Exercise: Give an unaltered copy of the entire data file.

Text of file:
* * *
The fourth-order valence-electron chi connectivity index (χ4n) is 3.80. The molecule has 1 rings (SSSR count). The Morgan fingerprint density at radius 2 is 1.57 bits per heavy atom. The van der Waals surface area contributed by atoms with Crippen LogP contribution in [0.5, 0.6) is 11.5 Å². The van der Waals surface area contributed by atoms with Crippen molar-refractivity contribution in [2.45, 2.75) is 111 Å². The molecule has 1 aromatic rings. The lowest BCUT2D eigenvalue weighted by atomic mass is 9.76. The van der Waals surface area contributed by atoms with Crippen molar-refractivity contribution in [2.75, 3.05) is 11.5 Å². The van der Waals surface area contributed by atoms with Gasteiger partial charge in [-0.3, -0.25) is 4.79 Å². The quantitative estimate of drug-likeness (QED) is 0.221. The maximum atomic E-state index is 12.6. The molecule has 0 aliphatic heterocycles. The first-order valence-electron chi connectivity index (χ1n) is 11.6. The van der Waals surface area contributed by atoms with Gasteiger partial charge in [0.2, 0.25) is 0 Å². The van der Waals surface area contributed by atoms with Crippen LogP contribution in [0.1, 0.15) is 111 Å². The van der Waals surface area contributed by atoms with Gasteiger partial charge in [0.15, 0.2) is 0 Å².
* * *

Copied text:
The fourth-order valence-electron chi connectivity index (χ4n) is 3.80. The molecule has 1 rings (SSSR count). The Morgan fingerprint density at radius 2 is 1.57 bits per heavy atom. The van der Waals surface area contributed by atoms with Crippen LogP contribution in [0.5, 0.6) is 11.5 Å². The van der Waals surface area contributed by atoms with Crippen molar-refractivity contribution in [2.45, 2.75) is 111 Å². The molecule has 1 aromatic rings. The lowest BCUT2D eigenvalue weighted by atomic mass is 9.76. The van der Waals surface area contributed by atoms with Crippen molar-refractivity contribution in [2.75, 3.05) is 11.5 Å². The van der Waals surface area contributed by atoms with Gasteiger partial charge in [-0.3, -0.25) is 4.79 Å². The quantitative estimate of drug-likeness (QED) is 0.221. The maximum atomic E-state index is 12.6. The molecule has 0 aliphatic heterocycles. The first-order valence-electron chi connectivity index (χ1n) is 11.6. The van der Waals surface area contributed by atoms with Gasteiger partial charge in [0.2, 0.25) is 0 Å². The van der Waals surface area contributed by atoms with Crippen LogP contribution in [0.1, 0.15) is 111 Å². The van der Waals surface area contributed by atoms with Gasteiger partial charge in [0.15, 0.2) is 0 Å².